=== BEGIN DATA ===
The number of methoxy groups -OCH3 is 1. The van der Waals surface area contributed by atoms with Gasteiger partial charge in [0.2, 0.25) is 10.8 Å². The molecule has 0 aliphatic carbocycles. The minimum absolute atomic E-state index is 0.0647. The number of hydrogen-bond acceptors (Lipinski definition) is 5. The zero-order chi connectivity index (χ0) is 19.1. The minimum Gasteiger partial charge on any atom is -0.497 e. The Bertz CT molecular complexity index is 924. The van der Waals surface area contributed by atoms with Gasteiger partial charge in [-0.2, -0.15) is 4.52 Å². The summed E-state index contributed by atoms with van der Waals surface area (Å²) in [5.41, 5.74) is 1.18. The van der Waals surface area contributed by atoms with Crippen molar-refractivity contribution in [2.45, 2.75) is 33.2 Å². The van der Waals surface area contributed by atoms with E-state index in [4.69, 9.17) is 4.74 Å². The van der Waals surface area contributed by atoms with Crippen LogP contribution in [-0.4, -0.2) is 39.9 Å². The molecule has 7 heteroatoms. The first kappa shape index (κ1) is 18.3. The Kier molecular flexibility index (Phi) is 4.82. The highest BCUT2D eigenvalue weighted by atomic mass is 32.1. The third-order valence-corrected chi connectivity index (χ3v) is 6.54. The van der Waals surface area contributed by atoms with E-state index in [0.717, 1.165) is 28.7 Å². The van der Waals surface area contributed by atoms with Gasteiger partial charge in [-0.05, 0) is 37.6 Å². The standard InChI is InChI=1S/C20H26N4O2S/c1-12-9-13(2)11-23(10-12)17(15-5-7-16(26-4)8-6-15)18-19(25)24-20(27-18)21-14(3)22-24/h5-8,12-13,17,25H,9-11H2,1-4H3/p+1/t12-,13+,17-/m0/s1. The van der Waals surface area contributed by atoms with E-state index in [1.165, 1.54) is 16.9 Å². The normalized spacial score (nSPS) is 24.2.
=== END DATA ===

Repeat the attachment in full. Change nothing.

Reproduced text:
The number of methoxy groups -OCH3 is 1. The van der Waals surface area contributed by atoms with Gasteiger partial charge in [0.2, 0.25) is 10.8 Å². The molecule has 0 aliphatic carbocycles. The minimum absolute atomic E-state index is 0.0647. The number of hydrogen-bond acceptors (Lipinski definition) is 5. The zero-order chi connectivity index (χ0) is 19.1. The minimum Gasteiger partial charge on any atom is -0.497 e. The Bertz CT molecular complexity index is 924. The van der Waals surface area contributed by atoms with Gasteiger partial charge in [-0.2, -0.15) is 4.52 Å². The summed E-state index contributed by atoms with van der Waals surface area (Å²) in [5.41, 5.74) is 1.18. The van der Waals surface area contributed by atoms with Crippen molar-refractivity contribution in [2.45, 2.75) is 33.2 Å². The van der Waals surface area contributed by atoms with E-state index in [4.69, 9.17) is 4.74 Å². The van der Waals surface area contributed by atoms with Crippen LogP contribution in [-0.4, -0.2) is 39.9 Å². The molecule has 7 heteroatoms. The first kappa shape index (κ1) is 18.3. The Kier molecular flexibility index (Phi) is 4.82. The highest BCUT2D eigenvalue weighted by atomic mass is 32.1. The third-order valence-corrected chi connectivity index (χ3v) is 6.54. The van der Waals surface area contributed by atoms with E-state index in [0.717, 1.165) is 28.7 Å². The van der Waals surface area contributed by atoms with Gasteiger partial charge in [-0.05, 0) is 37.6 Å². The standard InChI is InChI=1S/C20H26N4O2S/c1-12-9-13(2)11-23(10-12)17(15-5-7-16(26-4)8-6-15)18-19(25)24-20(27-18)21-14(3)22-24/h5-8,12-13,17,25H,9-11H2,1-4H3/p+1/t12-,13+,17-/m0/s1. The van der Waals surface area contributed by atoms with E-state index in [1.165, 1.54) is 16.9 Å². The normalized spacial score (nSPS) is 24.2.